Physicians have long been anticipating the move from fee-for-service pricing to value-based pricing. That era has finally arrived, and it's leading to a new focus on patient satisfaction.
Heraclitus was a Greek philosopher who was centuries ahead of his time. He espoused the philosophy that change was central to the universe. And his quote, “The only constant in life is change,” lives on today.
Want proof? Just ask physicians who are grappling with the industry’s move from fee-for-service pricing to value-based pricing.
“We’ve heard about that for years, and now I think that transition is in our laps,” says Fred Davis, MD, president and co-founder of ProCare, an organization dedicated to providing institutions and physician practices with programs aimed at increasing productivity while decreasing expenses. “And now it’s a question of harnessing the power of your practice.”
Training and Development
In harnessing that power, physicians need to look to create an environment in which patients feel attended to, responded to, and respected. Carole Lambert, MPA, RN, assistant vice president, Membership Review and Education, residents program director for the Cooperative of American Physicians, says that starts with medical practice staff.
“Having spoken with office administrators and with office staff over the past few years, how they feel about their work, how they understand their work, and how they have been trained or educated and mentored, makes a tremendous difference in the patient experience and the patient’s response to the experience,” Lambert says.
The key word there is “mentored,” and Lambert says that starts with the physician’s choice of office manager or practice administrator. What follows is a mutual agreement about values and behaviors, and making certain your office manager is alert to the kinds of things that either satisfy patients or turn them off.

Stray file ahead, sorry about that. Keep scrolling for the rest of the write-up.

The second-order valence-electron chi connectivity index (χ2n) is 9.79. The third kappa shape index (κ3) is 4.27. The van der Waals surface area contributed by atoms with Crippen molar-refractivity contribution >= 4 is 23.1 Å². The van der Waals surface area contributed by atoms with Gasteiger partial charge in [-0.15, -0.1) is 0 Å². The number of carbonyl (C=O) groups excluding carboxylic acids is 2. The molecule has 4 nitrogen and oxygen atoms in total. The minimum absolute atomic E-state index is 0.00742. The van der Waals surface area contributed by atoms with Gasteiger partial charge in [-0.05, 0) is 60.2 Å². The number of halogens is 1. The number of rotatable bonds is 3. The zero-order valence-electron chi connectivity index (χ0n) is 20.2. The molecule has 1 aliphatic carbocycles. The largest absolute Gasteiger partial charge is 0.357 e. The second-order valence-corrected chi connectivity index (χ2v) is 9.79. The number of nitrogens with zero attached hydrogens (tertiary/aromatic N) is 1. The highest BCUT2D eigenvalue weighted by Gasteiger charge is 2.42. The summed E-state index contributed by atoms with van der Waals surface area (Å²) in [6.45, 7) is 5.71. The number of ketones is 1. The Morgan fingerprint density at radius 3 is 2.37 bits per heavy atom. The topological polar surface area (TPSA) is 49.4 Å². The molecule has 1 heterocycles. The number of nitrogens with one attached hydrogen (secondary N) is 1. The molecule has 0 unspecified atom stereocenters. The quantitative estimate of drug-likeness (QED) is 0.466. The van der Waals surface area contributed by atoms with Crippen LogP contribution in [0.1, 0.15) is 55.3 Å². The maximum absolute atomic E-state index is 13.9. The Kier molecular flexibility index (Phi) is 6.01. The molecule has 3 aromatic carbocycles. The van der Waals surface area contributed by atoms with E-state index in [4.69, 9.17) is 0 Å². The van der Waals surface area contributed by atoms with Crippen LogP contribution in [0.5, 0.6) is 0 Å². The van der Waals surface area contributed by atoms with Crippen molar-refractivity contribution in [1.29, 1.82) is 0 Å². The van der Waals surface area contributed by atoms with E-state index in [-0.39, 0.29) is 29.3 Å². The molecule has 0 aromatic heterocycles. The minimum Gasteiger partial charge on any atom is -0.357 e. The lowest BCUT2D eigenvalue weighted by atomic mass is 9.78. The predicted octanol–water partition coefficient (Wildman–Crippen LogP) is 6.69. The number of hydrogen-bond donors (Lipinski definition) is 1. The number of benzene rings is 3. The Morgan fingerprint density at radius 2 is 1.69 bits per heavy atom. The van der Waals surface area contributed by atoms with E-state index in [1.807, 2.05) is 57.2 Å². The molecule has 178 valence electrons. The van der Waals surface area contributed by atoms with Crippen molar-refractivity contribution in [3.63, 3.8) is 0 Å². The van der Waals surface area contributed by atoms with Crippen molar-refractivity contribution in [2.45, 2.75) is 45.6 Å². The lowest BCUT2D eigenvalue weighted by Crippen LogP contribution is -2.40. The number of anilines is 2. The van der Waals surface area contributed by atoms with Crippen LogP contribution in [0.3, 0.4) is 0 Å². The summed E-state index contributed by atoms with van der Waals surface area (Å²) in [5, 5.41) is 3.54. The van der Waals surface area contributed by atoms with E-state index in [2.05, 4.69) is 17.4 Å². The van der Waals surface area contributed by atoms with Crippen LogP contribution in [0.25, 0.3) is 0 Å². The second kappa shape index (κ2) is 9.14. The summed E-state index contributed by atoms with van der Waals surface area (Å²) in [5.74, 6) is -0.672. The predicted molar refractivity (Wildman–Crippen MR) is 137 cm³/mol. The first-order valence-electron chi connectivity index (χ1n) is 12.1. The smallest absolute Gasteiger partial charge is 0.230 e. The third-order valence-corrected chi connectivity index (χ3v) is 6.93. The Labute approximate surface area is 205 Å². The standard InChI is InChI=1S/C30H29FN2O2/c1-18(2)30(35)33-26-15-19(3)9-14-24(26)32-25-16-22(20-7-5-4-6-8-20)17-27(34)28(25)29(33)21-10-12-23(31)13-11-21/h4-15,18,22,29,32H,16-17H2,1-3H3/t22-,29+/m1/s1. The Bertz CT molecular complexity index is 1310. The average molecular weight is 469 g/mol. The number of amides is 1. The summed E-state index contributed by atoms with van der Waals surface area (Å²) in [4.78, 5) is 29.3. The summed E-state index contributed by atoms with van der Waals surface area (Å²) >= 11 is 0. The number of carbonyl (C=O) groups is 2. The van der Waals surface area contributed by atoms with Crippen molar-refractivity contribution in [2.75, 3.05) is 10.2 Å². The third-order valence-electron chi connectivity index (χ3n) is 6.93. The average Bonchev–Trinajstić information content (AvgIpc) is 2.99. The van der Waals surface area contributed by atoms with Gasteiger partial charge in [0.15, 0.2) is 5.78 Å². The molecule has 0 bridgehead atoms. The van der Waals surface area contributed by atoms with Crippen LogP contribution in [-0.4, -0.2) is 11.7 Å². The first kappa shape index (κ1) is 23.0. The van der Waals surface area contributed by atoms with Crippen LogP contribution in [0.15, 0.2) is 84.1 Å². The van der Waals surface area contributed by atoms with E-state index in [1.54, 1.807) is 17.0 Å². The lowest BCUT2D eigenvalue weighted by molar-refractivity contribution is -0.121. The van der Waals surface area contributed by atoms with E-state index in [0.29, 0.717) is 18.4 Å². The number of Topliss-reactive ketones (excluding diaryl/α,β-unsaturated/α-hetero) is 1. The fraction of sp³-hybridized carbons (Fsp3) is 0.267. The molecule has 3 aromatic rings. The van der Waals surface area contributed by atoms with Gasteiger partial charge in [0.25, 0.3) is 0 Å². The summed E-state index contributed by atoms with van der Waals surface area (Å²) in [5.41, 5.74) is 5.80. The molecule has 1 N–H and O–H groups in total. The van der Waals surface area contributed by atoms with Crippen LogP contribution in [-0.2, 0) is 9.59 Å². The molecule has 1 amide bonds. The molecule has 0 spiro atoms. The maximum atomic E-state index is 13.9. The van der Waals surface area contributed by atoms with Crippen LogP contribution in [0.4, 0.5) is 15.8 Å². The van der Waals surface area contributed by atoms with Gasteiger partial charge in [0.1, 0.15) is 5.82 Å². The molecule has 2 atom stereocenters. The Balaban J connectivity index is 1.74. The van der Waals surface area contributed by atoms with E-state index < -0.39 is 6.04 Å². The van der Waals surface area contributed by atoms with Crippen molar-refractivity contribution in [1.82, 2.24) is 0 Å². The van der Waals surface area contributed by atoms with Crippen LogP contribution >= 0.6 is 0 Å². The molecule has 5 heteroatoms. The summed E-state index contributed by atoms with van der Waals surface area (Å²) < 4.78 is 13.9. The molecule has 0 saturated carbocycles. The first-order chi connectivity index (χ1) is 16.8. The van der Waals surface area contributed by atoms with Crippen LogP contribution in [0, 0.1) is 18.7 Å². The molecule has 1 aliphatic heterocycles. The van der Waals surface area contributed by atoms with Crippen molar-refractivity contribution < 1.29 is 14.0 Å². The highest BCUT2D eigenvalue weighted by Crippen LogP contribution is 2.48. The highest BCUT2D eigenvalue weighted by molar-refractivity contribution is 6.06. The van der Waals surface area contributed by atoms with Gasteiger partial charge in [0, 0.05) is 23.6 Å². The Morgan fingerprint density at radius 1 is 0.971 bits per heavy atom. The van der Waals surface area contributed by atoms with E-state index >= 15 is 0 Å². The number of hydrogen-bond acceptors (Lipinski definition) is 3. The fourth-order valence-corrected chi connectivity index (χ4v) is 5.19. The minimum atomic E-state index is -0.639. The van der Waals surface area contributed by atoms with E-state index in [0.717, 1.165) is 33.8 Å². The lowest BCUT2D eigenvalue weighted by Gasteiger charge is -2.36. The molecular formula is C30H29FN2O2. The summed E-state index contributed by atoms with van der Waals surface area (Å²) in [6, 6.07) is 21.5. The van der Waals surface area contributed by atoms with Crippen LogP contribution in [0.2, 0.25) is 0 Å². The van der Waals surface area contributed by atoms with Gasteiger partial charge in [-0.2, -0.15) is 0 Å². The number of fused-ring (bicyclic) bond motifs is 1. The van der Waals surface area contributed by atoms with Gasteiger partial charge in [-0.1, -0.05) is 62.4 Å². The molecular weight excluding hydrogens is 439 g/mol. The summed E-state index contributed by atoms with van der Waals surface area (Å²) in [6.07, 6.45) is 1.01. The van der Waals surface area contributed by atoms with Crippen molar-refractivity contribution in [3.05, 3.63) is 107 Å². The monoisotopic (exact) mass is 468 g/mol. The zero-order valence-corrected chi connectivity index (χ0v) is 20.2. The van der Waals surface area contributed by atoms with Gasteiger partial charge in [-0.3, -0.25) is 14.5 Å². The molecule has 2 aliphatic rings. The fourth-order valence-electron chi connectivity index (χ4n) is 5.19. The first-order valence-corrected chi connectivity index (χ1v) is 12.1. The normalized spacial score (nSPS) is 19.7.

“And then there’s ongoing monitoring, looking for ways to improve.”
It’s a team approach, echoes Davis, whose organization conducted a 15,000-patient study to identify the biggest determinant of patient satisfaction. What they learned was eye-opening.
“The biggest correlation for patient satisfaction was how well their phone was answered when they called, how courteous was the staff, how was the front office when you dealt with them, how was the waiting room, how was the receptionist, and did you feel the care team paid attention to your needs,” he explains. “Those patient experience features are tremendously important. And that brings you down to the person at the front desk. And sometimes the lowest paid people in the organization will have the highest impact with the patients.”
Chemistry and Dollars
Lambert explains that every time you introduce a new person into the medical practice, you change the dynamics. When you hire a new person, they’re coming into an existing culture. How will they fit in? Are they a good match?
“A new person changes the chemistry, changes the relationship dynamics, and that has to be attended to,” she says.
It’s team medicine, Davis says, and he believes it translates into dollars, either gained or lost, for the practice.
“We have this patient satisfaction module, 10 questions that we address with the patient right there in the clinic,” he says. “If there’s a problem, we can address it right there as opposed to waiting for the patient to file a complaint two weeks later.”
He equates it to going to a restaurant where you waited a long time for your order to arrive, or you were given the wrong order. In a proactive environment, the manager will come right to your table, take the amount of that entrée off the bill and throw in a free dessert.
“When you walk away from the restaurant feeling your needs were met, you’re probably going to go back and tell others about your experience,” Davis explains. “But if you have a waitress who just says, ‘Well, that’s too bad,’ you’re going to tell 30 people about the bad experience you had.”
Being able to remedy the situation while the patient is present, he says, is “good business, good medicine, and helps you build a strong organization where everybody feels vital.”
Lambert says one of the best places to start down the road toward improving care, increasing patient satisfaction, and boosting practice revenue is by talking to your staff. In a small- to mid-size practice, asking staff for their input, she says, is always enlightening.
“The physician is in a room examining the patient, so they lose track of what the work is like hour to hour,” she explains. “Soliciting staff input can uncover excellent ideas about where to begin and ways to do things better. Then you can begin to map out your strategy from there.”